"I'm very confident," he said of a fight with Canelo. "He's a killer at 168 pounds, but people forget that I naturally walk around at about 205, so there's a big weight difference. There's a big height advantage.
"Canelo hasn't fought someone who has really challenged him in the last couple of fights," he added. "They've all been easy guys who just sort of fall on their ass.
"I just need to continue on the path that I'm on now: Getting experience under my belt, fighting tougher and tougher people as my career goes on, continuing to stay in the gym every single day, and continuing to be the pay-per-view star that I am and selling tens of millions of dollars in pay-per-views. At the end of the day, this is a business. If Canelo sees that, he's going to want to get in on the business."
Paul's calls for fights with stars like McGregor and Canelo have not gone over well with fight fans, who call him arrogant, deluded, and much worse. Recently, however, he's shown a new side of his character—and it's one that some fans and even some fighters seem to be taking a shine to: The hyperconfident YouTube transplant has been talking to every journalist and social media follower who will listen about the problems with the way professional fighters are paid—particularly fighters in the UFC.
"Recently this study came out from Goldman-Sachs, saying the UFC only pays fighters 10 percent of the UFC's total earnings, whereas in other leagues like the NBA, the NFL, the players get paid 50 percent," Paul said.
"That's a crazy, massive difference, and in the NBA, you're not risking your life. You can die in the ring. That's how I see it. It's so backwards. There's a problem that needs to be fixed here. It's a monopoly that the UFC is running. They basically sign these fighters to career-long contracts, and they have no other choice, and they're just bound to oblige and be a puppet."
Fans will probably always be divided on Jake Paul. Some will come around when they see his dedication to the sport of boxing or when they hear him go to bat for fighters in the UFC and elsewhere. Others will remain repelled by his bravado, his showmanship, his fast-track to the top of the boxing world.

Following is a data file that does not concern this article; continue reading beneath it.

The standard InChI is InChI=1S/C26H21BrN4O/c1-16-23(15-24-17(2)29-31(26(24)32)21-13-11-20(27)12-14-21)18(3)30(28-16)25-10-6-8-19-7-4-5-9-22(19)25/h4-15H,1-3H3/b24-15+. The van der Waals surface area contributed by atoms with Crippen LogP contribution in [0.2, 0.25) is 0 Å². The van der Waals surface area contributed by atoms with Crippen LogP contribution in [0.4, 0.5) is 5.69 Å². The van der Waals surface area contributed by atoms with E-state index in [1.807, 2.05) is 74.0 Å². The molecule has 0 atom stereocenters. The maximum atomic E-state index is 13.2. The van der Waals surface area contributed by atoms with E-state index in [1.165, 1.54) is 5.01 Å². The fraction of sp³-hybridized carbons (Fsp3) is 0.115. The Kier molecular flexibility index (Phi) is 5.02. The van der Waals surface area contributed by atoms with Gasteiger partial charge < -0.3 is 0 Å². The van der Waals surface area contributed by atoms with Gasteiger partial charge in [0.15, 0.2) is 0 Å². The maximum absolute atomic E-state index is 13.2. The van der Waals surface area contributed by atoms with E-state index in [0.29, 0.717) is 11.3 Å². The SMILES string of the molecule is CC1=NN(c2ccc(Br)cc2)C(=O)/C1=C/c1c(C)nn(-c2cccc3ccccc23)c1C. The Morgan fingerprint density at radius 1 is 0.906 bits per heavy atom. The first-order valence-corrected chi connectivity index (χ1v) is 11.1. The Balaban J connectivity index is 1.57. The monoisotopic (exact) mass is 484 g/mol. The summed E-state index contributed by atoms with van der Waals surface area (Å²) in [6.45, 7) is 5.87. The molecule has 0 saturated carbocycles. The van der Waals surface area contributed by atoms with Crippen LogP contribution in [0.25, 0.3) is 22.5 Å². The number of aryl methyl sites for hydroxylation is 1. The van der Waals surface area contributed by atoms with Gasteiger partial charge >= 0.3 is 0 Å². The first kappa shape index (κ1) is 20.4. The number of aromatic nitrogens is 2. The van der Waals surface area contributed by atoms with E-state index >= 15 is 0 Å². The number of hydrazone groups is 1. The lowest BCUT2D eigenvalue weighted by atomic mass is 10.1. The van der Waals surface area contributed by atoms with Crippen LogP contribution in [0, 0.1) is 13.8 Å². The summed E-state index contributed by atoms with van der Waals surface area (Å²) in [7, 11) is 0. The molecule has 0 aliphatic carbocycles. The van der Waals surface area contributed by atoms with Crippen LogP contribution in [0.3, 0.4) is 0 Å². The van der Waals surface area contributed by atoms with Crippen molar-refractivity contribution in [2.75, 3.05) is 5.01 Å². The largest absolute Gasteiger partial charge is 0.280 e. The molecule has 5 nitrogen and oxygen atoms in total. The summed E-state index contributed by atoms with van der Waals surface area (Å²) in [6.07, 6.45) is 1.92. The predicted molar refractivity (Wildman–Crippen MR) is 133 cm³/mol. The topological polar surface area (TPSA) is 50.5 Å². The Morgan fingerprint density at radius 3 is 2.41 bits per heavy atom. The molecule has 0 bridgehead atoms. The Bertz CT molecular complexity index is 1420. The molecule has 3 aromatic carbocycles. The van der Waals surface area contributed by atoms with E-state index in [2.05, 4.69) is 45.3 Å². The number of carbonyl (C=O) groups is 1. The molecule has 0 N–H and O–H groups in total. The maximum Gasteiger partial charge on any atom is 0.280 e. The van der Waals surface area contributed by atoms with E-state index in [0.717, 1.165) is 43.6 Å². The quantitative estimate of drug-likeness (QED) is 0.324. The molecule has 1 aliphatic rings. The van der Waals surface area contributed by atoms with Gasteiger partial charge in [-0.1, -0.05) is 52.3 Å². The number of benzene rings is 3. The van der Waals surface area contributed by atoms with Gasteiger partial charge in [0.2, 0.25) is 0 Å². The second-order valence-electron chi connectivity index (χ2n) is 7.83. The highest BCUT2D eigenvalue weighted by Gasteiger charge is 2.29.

Paul is resigned to the fact that he won't win over everyone, but as he prepares to take on a former UFC champion in just his fourth professional fight, he seems hopeful that people will come to see him the way he seems himself: as a lifelong fight fan with an appetite for challenges and the resources to make those challenges happen.
"I know where they're coming from," he said of his naysayers. "I really do. People want me to go out there and fight Anthony Joshua and get knocked out. That's what they want to see. They don't want to see me slowly challenge myself. Everyone wants instant gratification these days.
"I would just say [to them], look, nobody can name who Floyd Mayweather fought in his fourth pro fight, or who Muhammad Ali fought in his fourth pro fight, or who Mike Tyson fought in his fourth pro fight.
"No one was even watching them in their fourth fights. There's added pressure on me because of my name and celebrity coming into this sport, but I like it. Pressure creates diamonds. I'm just going to continue to challenge myself.
"I'm going up against a five-time UFC champion known for his knockout power. I don't know what more people could want from me."